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Quote:
Originally Posted by NewbieHere View Post
If you are self employed, you can deduct healthcare. Whoever pays get to deduct is usually the rules.
Yes, I am well aware as I have been self-employed but that's because when you are self-employed, you are "the company" or business owner if you will and paying premiums or "fringe benefits" are considered a form of employee compensation. Employee compensation is a deductible business expense.

Conversely, compensation is taxable to employees; ergo employer paid healthcare premiums should be taxable. This topic actually was part of the discussion for Trump's tax cuts but was shot down.

I do not wish this to become a political argument; however, to deny politics plays any role in controlling healthcare costs is foolhardy.

A good article that explains how this exclusion impacts healthcare costs:

https://www.taxpolicycenter.org/brie...insurance-work

Last edited by Maddie104; 08-10-2019 at 09:32 AM..
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Old 08-10-2019, 09:38 AM
 
Location: SoCal
13,773 posts, read 6,534,991 times
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It’s not just the executive level, the low level employees don’t want to be taxed either. Ask the union workers, they don’t want to be taxed either. It works both ways.
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Old 08-10-2019, 10:04 AM
 
961 posts, read 244,961 times
Reputation: 1623
Quote:
Originally Posted by NewbieHere View Post
Itís not just the executive level, the low level employees donít want to be taxed either. Ask the union workers, they donít want to be taxed either. It works both ways.
I didn't say it was just the executive level -- the emphasis was, as the article points out, the executive level benefits the most from a tax standpoint. In fact many executives will forsake taxable compensation for non-taxable fringe benefits. For a health benefits standpoint, executives value rich benefit plans where there is no out of pocket. I worked in executive benefits for many years and know how the tax code can be used to shield compensation. (To mitigate this, there are non-discrimination rules that apply to certain plans.)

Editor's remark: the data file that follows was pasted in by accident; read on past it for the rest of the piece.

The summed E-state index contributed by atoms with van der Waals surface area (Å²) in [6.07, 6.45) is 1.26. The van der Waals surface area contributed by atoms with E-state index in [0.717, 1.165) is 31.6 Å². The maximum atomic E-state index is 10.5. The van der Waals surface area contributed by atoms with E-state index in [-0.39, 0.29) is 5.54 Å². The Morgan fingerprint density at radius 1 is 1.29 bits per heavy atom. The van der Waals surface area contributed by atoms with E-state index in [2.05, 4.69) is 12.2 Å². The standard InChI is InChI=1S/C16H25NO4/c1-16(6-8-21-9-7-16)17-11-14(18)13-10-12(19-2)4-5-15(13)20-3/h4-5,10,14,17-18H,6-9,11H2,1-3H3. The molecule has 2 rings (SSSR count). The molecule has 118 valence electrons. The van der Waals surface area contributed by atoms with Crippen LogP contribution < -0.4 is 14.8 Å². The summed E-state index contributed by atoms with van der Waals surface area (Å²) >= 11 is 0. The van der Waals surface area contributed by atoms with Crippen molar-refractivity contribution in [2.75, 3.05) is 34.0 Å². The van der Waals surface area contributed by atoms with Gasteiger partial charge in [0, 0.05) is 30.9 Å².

Your point underscores my main point -- politicians do not have the political will since it is not a popular option among certain key constituents, ie., special interest groups (unions and strong lobbys). No discussion of healthcare costs is complete without everything on the table.

Last edited by Maddie104; 08-10-2019 at 10:28 AM..
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Old 08-10-2019, 10:28 AM
 
21,022 posts, read 16,851,089 times
Reputation: 39369
Quote:
Originally Posted by NewbieHere View Post
Talking points from the Dimocrats. Take your politics to the political section.
I wasn't the one who brought politics into it, but was responding to others. I can't help it if they thought their posts would stand unchallenged.
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Old 08-10-2019, 11:19 AM
 
248 posts, read 200,542 times
Reputation: 287
Quote:
Originally Posted by NewbieHere View Post
I disagree, itís a long line. One woman told me her son was having something minor. Itís not life threatening. Itís healthcare, stop letttng them fool you otherwise.
Actually ERs have never been for just life threatening stuff.....probably only a small %fall into that category....unless it is a trauma center

Major issue is those seen in ER for what we call minor...get no meds.just a script...and no follow up care....that is emergent care, not healthcare..

Now the real bad ones that need admit, surgery, ICU etc are the budget busters

A nurse with 50 years!